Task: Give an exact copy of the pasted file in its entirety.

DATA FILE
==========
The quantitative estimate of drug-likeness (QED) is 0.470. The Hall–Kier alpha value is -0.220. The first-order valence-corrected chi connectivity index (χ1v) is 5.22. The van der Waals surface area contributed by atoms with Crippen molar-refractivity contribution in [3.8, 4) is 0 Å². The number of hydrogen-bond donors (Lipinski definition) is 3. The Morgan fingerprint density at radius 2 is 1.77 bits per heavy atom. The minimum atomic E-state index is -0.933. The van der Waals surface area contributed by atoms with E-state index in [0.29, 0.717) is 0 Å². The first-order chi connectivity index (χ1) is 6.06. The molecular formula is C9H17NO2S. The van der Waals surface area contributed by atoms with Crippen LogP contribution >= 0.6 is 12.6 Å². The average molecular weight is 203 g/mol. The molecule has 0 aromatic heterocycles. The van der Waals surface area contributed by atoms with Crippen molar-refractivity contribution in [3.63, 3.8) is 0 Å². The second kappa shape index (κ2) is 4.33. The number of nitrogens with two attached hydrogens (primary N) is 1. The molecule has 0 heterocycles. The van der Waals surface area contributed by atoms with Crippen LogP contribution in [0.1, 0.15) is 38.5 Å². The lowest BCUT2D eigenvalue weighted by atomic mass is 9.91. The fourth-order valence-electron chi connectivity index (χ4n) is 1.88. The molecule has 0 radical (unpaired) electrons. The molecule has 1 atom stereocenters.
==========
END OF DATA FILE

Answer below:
The quantitative estimate of drug-likeness (QED) is 0.470. The Hall–Kier alpha value is -0.220. The first-order valence-corrected chi connectivity index (χ1v) is 5.22. The van der Waals surface area contributed by atoms with Crippen molar-refractivity contribution in [3.8, 4) is 0 Å². The number of hydrogen-bond donors (Lipinski definition) is 3. The Morgan fingerprint density at radius 2 is 1.77 bits per heavy atom. The minimum atomic E-state index is -0.933. The van der Waals surface area contributed by atoms with E-state index in [0.29, 0.717) is 0 Å². The first-order chi connectivity index (χ1) is 6.06. The molecular formula is C9H17NO2S. The van der Waals surface area contributed by atoms with Crippen LogP contribution >= 0.6 is 12.6 Å². The average molecular weight is 203 g/mol. The molecule has 0 aromatic heterocycles. The van der Waals surface area contributed by atoms with Crippen molar-refractivity contribution in [3.63, 3.8) is 0 Å². The second kappa shape index (κ2) is 4.33. The number of nitrogens with two attached hydrogens (primary N) is 1. The molecule has 0 heterocycles. The van der Waals surface area contributed by atoms with Crippen LogP contribution in [0.1, 0.15) is 38.5 Å². The lowest BCUT2D eigenvalue weighted by atomic mass is 9.91. The fourth-order valence-electron chi connectivity index (χ4n) is 1.88. The molecule has 0 radical (unpaired) electrons. The molecule has 1 atom stereocenters.